The demand for solar energy continues to grow, increasing demand for companies providing every aspect of the service. As teams continue to grow to meet the demands of customers, it is critical to ensure the workforce remains safe and protected throughout the process. Improving safety in solar energy workplaces takes considerable effort, but specialized workwear and uniforms should not be overlooked in the process.
The U.S. Bureau of Labor Statistics tracks a wide range of careers in the solar energy industry, including solar installers — a job category that is expected to grow 22% between 2022 and 2032. That means onboarding a lot of new individuals to maintain these positions.
With that comes inexperience and a higher risk of injury. Some of the risks to solar workers involved with manufacturing and installation include:
Equipment failures and malfunctions: Like any other industry, there is a risk of electrocution and burns as a result of equipment failures at all ends of the solar industry.
Personal protective equipment failures: Many working within this industry, especially in manufacturing, must have proper personal protective equipment at the workplace. This includes footwear, ear and eye protection and gloves.
Education: Another key factor that contributes to many of the injuries reported in solar is a lack of proper training and education. This increases the risk of mistakes with equipment, falls, failure to use safety protections and thermal burns.
Among the most common hazards in the solar work environment, as noted by the Occupational Safety and Health Administration (OSHA), are electric shock, falls from heights, arc flash burns, arc blast burns and thermal burn hazards. These risks can cause injury or death. Protecting workers from these risks or minimizing them as much as possible is critical.
The crucial role of specialized workwear in solar energy work
One of the most important steps employers and safety managers can take is to fully embrace the importance of proper personal protective equipment for employees. With this type of equipment, minimizing the risk of burns is possible, which is especially important. However, specialized safety workwear can accomplish much more, including ensuring workers maintain efficiency while still reducing the risk of electrical hazards, some of the most common causes of injury.
OSHA notes that all solar energy workers (from those in manufacturing up to the installer) must have the right type of personal protective equipment, including safety glasses, hard hats, gloves, respirators, hearing protection, safety shoes and close-fitting and reflective clothing.
Choosing the right gear: Factors to consider in solar workwear selection
Though the solar energy field is growing so quickly, finding available workforce clothing and protective workwear designed specifically for the risks in this field is challenging. All protective gear needs to meet specific objectives, including:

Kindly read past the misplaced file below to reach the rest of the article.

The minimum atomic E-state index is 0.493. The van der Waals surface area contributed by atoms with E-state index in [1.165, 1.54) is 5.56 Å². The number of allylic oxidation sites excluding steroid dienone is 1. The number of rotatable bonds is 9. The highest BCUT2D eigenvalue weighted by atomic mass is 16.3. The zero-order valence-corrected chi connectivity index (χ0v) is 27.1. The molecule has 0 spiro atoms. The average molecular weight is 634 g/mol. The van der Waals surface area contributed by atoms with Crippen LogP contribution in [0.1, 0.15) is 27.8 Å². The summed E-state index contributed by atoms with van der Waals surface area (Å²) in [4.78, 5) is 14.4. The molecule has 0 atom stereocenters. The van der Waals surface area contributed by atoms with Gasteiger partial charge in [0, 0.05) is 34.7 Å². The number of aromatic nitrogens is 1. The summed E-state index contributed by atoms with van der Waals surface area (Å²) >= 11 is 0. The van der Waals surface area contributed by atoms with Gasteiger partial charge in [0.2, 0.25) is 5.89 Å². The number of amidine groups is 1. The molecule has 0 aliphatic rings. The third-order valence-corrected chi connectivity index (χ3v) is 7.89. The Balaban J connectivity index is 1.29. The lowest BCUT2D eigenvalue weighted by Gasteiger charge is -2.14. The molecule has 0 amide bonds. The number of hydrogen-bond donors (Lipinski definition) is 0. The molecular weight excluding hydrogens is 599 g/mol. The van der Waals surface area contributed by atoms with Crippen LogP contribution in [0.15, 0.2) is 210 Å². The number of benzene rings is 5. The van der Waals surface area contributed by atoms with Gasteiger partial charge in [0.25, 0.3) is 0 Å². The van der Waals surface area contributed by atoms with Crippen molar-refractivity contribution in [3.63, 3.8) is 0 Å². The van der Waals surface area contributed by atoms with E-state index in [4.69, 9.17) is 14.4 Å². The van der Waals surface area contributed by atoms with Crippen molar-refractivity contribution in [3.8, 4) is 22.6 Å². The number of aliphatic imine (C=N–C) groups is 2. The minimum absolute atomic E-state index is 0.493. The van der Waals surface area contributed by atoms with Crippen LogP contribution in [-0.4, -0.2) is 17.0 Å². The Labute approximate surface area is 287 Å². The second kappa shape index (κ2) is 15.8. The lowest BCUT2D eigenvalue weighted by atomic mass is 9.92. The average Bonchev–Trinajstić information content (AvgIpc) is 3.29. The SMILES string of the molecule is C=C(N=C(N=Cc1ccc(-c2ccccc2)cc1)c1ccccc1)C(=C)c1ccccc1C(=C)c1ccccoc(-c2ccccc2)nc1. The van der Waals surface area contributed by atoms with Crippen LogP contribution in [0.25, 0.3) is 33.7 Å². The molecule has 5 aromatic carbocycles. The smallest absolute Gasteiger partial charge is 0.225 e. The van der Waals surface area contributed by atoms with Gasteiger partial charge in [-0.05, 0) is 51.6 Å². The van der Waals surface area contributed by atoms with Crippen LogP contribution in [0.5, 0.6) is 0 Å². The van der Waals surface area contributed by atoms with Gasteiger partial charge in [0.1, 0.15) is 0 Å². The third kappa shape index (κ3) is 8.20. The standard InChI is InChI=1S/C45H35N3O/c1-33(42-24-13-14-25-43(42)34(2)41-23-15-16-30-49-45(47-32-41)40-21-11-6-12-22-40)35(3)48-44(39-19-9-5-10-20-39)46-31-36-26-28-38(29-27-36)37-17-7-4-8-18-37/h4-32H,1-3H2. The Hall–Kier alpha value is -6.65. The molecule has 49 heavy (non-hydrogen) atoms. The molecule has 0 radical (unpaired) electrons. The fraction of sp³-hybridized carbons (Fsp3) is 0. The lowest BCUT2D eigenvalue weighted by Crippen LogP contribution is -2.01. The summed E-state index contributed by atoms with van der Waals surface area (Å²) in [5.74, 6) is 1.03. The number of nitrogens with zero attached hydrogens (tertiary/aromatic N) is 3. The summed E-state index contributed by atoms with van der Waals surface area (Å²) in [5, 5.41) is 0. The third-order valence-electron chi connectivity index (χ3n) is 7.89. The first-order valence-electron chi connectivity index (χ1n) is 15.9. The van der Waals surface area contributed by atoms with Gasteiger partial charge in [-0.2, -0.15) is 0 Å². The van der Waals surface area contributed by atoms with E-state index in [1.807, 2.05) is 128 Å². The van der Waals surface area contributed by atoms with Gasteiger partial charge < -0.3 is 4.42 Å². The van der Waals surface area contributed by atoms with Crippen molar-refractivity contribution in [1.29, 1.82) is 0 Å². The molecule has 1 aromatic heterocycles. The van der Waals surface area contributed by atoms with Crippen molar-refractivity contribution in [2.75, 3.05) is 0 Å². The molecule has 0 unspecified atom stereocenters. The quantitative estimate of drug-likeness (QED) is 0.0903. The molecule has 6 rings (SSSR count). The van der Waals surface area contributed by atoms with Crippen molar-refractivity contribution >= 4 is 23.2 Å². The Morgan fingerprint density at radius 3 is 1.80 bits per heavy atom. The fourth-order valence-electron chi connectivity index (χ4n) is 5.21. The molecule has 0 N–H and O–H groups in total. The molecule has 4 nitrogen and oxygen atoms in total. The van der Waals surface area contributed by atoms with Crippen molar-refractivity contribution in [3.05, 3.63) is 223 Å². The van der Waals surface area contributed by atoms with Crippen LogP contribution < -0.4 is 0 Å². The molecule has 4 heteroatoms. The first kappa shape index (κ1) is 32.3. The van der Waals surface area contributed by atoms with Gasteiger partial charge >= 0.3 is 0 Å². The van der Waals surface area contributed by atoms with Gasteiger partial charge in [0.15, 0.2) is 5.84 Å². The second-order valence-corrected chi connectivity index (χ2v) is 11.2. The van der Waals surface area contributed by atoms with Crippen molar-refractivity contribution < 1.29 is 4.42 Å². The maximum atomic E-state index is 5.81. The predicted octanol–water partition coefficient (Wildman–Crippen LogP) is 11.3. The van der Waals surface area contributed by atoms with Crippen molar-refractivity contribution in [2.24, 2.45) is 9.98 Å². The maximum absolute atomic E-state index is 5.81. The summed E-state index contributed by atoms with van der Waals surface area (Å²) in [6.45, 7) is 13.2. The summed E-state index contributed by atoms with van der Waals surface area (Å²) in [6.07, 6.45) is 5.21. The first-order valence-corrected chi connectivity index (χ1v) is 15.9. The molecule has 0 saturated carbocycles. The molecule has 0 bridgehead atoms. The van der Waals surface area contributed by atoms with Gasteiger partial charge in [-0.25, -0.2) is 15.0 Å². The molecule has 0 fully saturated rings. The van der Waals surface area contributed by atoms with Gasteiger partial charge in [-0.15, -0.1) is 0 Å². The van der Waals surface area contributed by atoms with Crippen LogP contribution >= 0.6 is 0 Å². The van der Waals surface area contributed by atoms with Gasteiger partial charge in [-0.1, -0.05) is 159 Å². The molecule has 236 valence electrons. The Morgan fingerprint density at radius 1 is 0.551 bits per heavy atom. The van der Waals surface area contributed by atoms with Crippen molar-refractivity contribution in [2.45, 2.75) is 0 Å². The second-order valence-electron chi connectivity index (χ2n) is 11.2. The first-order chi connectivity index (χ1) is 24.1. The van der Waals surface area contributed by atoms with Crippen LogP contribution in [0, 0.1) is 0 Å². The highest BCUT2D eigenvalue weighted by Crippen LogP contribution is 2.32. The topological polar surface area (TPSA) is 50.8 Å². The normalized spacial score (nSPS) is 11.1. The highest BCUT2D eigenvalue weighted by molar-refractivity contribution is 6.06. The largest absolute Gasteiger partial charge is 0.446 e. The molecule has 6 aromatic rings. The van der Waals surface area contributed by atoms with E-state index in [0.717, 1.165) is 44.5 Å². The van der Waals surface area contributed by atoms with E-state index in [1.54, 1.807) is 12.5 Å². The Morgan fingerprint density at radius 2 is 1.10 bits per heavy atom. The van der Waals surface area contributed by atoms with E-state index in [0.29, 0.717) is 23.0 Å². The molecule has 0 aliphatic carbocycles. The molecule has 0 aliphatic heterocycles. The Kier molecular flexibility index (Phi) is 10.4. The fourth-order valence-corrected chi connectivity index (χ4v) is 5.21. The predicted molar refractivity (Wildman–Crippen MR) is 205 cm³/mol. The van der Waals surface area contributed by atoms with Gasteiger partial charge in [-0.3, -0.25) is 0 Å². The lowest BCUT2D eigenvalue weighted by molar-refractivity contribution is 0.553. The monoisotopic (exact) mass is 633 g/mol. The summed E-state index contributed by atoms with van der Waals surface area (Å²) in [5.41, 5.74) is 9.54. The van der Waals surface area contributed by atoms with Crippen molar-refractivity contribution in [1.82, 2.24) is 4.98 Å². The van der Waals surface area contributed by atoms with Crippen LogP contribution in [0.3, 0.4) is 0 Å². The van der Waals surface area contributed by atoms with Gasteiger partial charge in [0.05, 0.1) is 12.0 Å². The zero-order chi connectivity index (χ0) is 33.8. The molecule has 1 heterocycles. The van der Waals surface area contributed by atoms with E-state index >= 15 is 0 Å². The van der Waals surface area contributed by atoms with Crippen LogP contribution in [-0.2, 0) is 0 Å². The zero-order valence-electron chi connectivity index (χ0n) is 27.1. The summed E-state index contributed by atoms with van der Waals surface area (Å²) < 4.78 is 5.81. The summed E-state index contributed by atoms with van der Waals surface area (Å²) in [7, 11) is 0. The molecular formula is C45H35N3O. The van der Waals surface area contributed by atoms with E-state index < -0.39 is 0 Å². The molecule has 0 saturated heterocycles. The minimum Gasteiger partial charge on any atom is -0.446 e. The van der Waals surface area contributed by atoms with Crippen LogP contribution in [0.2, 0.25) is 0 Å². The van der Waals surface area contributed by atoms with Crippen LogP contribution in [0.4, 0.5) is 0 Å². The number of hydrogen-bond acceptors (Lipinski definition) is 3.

- It must be designed for the work environment based on worker needs. Some solar workplaces are outdoors, while others are in a manufacturing facility.
- Selection should be based on the specific risks that the employee has. For example, some workplace gear can be designed to minimize the risk of burns for installers. Other equipment needs to be protective of high-heat situations or be designed to minimize the risk of electric shock.
- Employees also need breathable workwear, meaning it needs to be comfortable to wear in sometimes-hot environments.
- Another core factor in selecting personal protective equipment for solar injury is ensuring it is rated for the right arc risk. Flame-resistant and arc-rated equipment ensures ample protection for workers. Select the appropriate arc rating based on the work of the employee.
Common challenges faced in selecting workwear
There are challenges to investing in workwear for the solar energy workplace. Specifically, there are not many providers that offer highly specialized products. Yet, this is critical. Purchasing flame-resistant equipment is only one step. Choosing arc-rated protections designed for specific workplace risks takes a company that specializes in these products.
Workers in this industry are exposed to a wide range of serious hazards. While arc flashes are the most common, other risks, like falls and electric shock, are concerns. Clothing designed for this environment, then, must be designed to fit the worker’s specific needs.
Also important is that most companies in the solar field, including installers and manufacturers, are required to meet the electric power generation, transmission, and distribution standards set by OSHA. This means they must also put in place work practices that include ensuring workers receive proper and full training on the importance of wearing protective clothing properly.
Empowering solar workers through safety-oriented workwear
The investment in proper safety workwear within the solar energy industry is critical. Not only does it minimize risk to the company by reducing liability losses, but it also can save lives. Properly purchased, effectively used solar workplace safety workwear is one of the most important investments organizations can make today to protect their growing workforce as the industry continues to expand and new employees, often lacking ample training, come on board.
Nick Warrick is the Sales Manager at All Seasons Uniforms. With over 15 years of experience in the work uniform business, he has worked with over 100 clients across 20 different industries. Holding bachelor’s degrees in both Business Administration and Information Technology, Warrick revamped the company’s online presence, offering its customers a new uniform shopping experience.